American Wool Series

Sunday, January 25, 2015

American Wool: Toots LeBlanc & Co

I've been thinking a lot about how to go about my American Wool resolution for this year and decided that it will be more educational for me (and maybe you) if I choose one company or yarn brand at a time and actually knit with their products. I'm still working on curating a master list to share with y'all since new purveyors of North American wool keep popping into my head. Just a heads up, it's getting to be a long list!

First up is Toots LeBlanc & Co. Toots is the first company I came into contact with in my knitting life that used North American wools and fibers in all of their yarns. The Toots yarn line is naturally colored and the array of shades is just breathtaking. This is a family-run operation and I was lucky enough to be at the Seattle Knitter's Guild many years ago when the owner came to talk about her company. This is what her website says:

"I have created unique woolen blend yarns with fiber from animals raised on small family farms in Washington, Oregon & Northern California. I have hand selected only the finest fleeces in order to create a luxurious fiber experience.  The yarns are listed below.  I hope that you enjoy working with these yarns be it for knitting, crochet, weaving or some other fiber passion.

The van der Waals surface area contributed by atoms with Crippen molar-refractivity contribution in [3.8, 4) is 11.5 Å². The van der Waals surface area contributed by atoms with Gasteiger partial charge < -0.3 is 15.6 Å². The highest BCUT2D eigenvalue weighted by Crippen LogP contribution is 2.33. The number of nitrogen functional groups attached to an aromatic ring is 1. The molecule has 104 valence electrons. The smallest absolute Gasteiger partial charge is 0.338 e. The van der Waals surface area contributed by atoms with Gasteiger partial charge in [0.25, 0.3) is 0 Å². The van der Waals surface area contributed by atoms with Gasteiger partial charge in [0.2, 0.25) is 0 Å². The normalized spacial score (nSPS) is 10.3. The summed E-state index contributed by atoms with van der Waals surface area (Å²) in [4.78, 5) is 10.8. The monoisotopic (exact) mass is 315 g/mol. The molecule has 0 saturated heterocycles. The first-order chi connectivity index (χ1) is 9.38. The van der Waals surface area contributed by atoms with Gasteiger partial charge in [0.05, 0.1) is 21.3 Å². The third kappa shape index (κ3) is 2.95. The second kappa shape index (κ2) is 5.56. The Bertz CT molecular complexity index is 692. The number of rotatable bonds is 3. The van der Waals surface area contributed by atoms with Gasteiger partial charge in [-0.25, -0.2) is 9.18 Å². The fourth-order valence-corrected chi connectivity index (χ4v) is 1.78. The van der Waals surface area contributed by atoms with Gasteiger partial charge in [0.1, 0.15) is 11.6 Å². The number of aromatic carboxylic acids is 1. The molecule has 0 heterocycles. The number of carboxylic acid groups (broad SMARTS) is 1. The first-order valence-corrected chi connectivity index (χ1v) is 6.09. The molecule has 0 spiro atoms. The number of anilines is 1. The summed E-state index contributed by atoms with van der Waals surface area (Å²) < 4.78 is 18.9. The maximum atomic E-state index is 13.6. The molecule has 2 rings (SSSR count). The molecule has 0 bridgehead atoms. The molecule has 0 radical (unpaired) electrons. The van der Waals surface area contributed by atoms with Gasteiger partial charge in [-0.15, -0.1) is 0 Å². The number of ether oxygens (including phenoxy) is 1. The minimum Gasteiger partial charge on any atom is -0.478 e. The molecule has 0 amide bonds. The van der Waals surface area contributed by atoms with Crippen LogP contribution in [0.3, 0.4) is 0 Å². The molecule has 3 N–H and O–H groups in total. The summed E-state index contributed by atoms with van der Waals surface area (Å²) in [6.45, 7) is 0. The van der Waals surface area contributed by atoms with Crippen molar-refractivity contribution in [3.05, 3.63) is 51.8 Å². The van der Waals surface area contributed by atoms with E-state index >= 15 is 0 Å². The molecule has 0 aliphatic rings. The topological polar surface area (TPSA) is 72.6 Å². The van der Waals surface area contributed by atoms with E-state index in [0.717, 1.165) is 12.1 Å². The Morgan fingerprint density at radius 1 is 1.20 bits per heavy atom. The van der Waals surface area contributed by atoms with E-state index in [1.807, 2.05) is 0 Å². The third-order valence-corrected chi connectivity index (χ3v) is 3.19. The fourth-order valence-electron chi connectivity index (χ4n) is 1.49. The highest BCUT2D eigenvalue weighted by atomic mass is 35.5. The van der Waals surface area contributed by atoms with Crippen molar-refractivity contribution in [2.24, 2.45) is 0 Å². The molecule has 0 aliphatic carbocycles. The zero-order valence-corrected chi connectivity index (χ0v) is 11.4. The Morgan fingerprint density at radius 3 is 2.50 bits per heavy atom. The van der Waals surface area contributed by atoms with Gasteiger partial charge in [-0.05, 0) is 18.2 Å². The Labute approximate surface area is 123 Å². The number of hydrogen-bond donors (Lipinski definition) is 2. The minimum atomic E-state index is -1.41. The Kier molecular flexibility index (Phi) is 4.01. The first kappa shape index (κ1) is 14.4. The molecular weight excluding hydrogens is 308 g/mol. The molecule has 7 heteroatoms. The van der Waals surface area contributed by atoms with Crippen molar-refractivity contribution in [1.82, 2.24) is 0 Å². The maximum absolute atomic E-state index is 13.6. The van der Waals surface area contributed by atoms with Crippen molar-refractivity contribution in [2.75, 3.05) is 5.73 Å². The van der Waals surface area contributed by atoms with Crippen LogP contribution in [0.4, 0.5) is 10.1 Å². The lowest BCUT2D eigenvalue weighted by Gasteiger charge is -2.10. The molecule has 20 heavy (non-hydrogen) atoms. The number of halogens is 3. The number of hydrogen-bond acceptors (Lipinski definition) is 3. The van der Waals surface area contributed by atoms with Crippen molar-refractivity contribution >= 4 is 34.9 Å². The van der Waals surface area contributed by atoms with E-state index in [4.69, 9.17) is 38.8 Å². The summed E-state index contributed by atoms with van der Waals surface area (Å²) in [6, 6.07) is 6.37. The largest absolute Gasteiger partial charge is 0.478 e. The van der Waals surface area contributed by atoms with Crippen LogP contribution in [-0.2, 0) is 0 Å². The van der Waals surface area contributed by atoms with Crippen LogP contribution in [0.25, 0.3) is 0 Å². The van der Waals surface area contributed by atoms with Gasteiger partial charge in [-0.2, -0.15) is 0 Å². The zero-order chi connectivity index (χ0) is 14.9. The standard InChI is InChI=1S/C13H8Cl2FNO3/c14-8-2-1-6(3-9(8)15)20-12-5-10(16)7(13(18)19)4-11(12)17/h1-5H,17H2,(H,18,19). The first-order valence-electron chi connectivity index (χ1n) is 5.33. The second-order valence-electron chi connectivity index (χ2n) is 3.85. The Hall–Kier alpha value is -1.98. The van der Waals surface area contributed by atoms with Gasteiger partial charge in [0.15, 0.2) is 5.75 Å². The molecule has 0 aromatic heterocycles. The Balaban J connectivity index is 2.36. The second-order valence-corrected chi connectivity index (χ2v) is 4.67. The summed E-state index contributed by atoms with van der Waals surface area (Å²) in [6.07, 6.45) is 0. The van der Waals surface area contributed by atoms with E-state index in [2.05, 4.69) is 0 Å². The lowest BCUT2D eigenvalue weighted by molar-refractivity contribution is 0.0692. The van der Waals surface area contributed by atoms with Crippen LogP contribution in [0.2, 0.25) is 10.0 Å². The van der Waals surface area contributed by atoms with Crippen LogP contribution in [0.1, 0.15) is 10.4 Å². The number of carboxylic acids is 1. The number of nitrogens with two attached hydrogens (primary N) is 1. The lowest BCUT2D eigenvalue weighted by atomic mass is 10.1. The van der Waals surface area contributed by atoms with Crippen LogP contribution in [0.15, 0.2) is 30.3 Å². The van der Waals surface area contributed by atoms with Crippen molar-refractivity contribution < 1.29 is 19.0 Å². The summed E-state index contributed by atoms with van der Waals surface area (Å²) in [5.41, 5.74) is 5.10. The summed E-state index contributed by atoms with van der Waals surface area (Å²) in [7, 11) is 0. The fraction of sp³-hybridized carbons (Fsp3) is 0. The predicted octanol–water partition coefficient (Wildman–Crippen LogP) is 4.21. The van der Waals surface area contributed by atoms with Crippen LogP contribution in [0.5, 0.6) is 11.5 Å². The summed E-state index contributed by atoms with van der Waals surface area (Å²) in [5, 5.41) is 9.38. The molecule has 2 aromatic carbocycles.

Yarn Blends

  • Merino/Angora
  • Jacob/Alpaca
  • Jacob/Alpaca/Mohair
  • Blue-Faced Leicester/Pygora
No harsh soaps, chemicals or dyes were used in the processing of these yarns, and the colors are brought to you by the animals themselves. I hope that you enjoy the pleasure of working with these lush natural color blends."

I purchased a sweater quantity of Jacob/Alpaca sport weight yarn intending to knit Audrey in Unst, but subsequently decided I wanted that sweater in red. I pulled this yarn out of stash yesterday to swatch for a test knit (which I can't share until it's released, sorry!) and love knitting with it.

This yarn is a 2-ply consisting of 50% Jacob wool and 50% Alpaca. I can feel the lanolin in the yarn so my hands are super soft after knitting my swatch and it's also an indicator that the yarn is minimally processed, which I enjoy. According to The Knitter's Book of Wool by Clara Parkes, Jacob is a demiluster wool, meaning not very lustrous, with a soft hand that is suitable  for outerwear. In my opinion, the alpaca adds extra softness to this particular yarn and will make for a great cardigan. I'll post more about this yarn after I complete my project and can share pictures.


  1. That yarn is beautiful, and sounds like the company has a great vision for their wool. Can't wait to see the test knit your making.

  2. Oh what beautiful yarn!!! Looking forward to when you can share what you're test knitting with it!